Has Swine Flu Created the Purell Period of History?

BlogHer Original Post

Everywhere I go, I see those signs in the bathrooms explaining how to properly wash hands. Reminding me to wash my hands. And I ask myself, does anyone NOT wash their hands after going to the bathroom? And if so, how can we call ourselves a civilized society?

But I get it. Everyone's terrified of swine flu, the latest scourge on our populace, and now we must all focus on the hand washing. With many bubbles and much hot water. This is hard enough to get out of adults, let alone kids. However, I'm noticing a trend I find almost as disturbing as not enough hand washing in my daughter. She's become addicted to hand sanitizer.

She's not getting it from me, so she must be getting it from school.

She gets home from school.

She uses hand sanitizer.

She does her homework.

She uses hand sanitizer.

Time to eat? Time for more hand sanitizer.

Done eating? Better get some hand sanitizer.

You see the pattern. I finally removed the hand sanitizer from the bathroom, thinking if she had to go through the steps of getting her hands wet, using soap and drying off, she might not do it so often. Germs are not good, but neither is obsessive hand washing. I'm also a little afraid of hand sanitizer. Partly because I've seen how much my kid uses and I know if she licks her hand before it dries she'll go down like a third-day drunk. But mostly because I'm afraid she'll kill her natural immunity by never giving it the chance to develop. I think you can be too rich, too thin, and too antiseptic. Des at The Christian Ranter writes:

The stock holders of Johnson & Johnson must be giddy, knowing that degermifying your hands has become an obsessive compulsive disorder.  An entire industry has grown out of a petrie dish of panic.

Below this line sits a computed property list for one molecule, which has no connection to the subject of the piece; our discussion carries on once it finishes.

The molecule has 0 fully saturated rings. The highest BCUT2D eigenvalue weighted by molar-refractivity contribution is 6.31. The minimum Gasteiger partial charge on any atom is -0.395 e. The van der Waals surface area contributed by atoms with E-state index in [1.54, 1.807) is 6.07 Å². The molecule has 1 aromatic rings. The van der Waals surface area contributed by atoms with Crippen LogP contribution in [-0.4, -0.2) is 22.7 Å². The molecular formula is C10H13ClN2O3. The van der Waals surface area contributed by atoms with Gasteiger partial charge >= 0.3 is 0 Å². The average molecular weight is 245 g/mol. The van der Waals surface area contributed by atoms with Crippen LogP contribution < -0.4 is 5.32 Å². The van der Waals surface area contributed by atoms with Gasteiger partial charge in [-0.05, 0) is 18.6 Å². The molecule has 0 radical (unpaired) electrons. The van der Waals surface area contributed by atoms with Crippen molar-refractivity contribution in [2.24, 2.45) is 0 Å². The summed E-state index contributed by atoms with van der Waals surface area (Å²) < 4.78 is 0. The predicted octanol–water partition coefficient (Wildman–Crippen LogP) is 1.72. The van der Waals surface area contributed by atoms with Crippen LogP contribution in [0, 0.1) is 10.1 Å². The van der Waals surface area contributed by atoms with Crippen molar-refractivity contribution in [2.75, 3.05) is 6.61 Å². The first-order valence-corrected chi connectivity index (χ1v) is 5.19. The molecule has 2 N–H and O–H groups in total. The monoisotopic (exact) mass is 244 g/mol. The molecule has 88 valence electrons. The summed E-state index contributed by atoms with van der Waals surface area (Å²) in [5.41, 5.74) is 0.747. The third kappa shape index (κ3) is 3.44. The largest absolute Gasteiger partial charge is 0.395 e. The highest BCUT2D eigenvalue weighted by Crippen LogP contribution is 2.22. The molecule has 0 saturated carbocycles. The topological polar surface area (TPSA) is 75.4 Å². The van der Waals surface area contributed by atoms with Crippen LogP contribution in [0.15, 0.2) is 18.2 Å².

I'm going to step out and quote a dude now, because this quote captures my fear perfectly. Bobman from Bobman's Rants writes:

At the heart of it, we are all animals. We are not made to live in a sterile environment, our bodies are made to adapt to nearly ANY environment. They do this by being exposed to things and building up immunities. If you've never been exposed to anything because you try to Purell everything out of existence, your body has no idea how to fight for itself. Every year we hear people say that doctor's shouldn't give out antibiotics unless absolutely necessary, because the bacteria will adjust and create "superbacteria." And yet we're doing the same thing to every facet of our world, trying to purify it and in the process making the world MORE dangerous for ourselves.

But what do the mommies think? I talk to other parents at work all day long, and most of them seem poised carefully between not wanting to freak out over nothing and terror that their children will get sick, which despite my wish to be tough is true for me, too. But there are some who willingly admit to being germaphobes. I remember a good friend of mine telling me the best part of her Disney cruise was all the Purell around. "It was so clean!" she practically chirped. Here's an account from Alexstyles of WCAI's Stylex as she attempts to be dirtier:

For now, I’ll take baby steps: let that random person use my cell phone without  swabbing it in alcohol after; eat one of those “Hep B” mints that sits out in the bowl at restaurants; enjoy an open salad bar, grabbing each and every dirty tong; perhaps let someone lick my ice cream, without throwing it out afterward.  So, to my embarrassment and shame, I confess my “clean” sin. I’m working on it folks…just don’t use my pen…

I admit when I see my five-year-old use hand sanitizer six times in one hour while she's sitting home with me in our only-us-pigeons germhole, I wonder how many times a day she has been using it at school. I wonder what it's doing to her five-year-old immune system. No, I don't want her to get sick. I certainly don't want her to get flu, porcine or otherwise. But I can't help but fear that gel. I'm starting to hate that gel. What do you think about the Purell Period of history?


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